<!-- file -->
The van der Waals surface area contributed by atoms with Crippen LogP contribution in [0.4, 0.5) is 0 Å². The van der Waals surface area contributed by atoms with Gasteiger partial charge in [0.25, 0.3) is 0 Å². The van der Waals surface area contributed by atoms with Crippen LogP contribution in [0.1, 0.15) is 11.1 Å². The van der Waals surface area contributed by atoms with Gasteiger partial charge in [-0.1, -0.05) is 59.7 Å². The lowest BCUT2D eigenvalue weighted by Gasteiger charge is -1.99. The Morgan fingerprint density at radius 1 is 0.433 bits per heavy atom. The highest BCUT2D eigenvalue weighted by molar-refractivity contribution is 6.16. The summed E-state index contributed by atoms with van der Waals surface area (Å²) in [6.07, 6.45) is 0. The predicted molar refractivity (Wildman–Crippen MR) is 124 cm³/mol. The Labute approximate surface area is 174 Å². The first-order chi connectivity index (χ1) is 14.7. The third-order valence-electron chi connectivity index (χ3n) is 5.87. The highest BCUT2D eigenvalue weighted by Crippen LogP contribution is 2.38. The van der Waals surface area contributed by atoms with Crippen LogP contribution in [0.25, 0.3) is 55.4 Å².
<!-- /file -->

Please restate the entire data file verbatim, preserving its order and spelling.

The van der Waals surface area contributed by atoms with Crippen LogP contribution in [0.4, 0.5) is 0 Å². The van der Waals surface area contributed by atoms with Gasteiger partial charge in [0.25, 0.3) is 0 Å². The van der Waals surface area contributed by atoms with Crippen LogP contribution in [0.1, 0.15) is 11.1 Å². The van der Waals surface area contributed by atoms with Gasteiger partial charge in [-0.1, -0.05) is 59.7 Å². The lowest BCUT2D eigenvalue weighted by Gasteiger charge is -1.99. The Morgan fingerprint density at radius 1 is 0.433 bits per heavy atom. The highest BCUT2D eigenvalue weighted by molar-refractivity contribution is 6.16. The summed E-state index contributed by atoms with van der Waals surface area (Å²) in [6.07, 6.45) is 0. The predicted molar refractivity (Wildman–Crippen MR) is 124 cm³/mol. The Labute approximate surface area is 174 Å². The first-order chi connectivity index (χ1) is 14.7. The third-order valence-electron chi connectivity index (χ3n) is 5.87. The highest BCUT2D eigenvalue weighted by Crippen LogP contribution is 2.38. The van der Waals surface area contributed by atoms with Crippen LogP contribution in [0.25, 0.3) is 55.4 Å².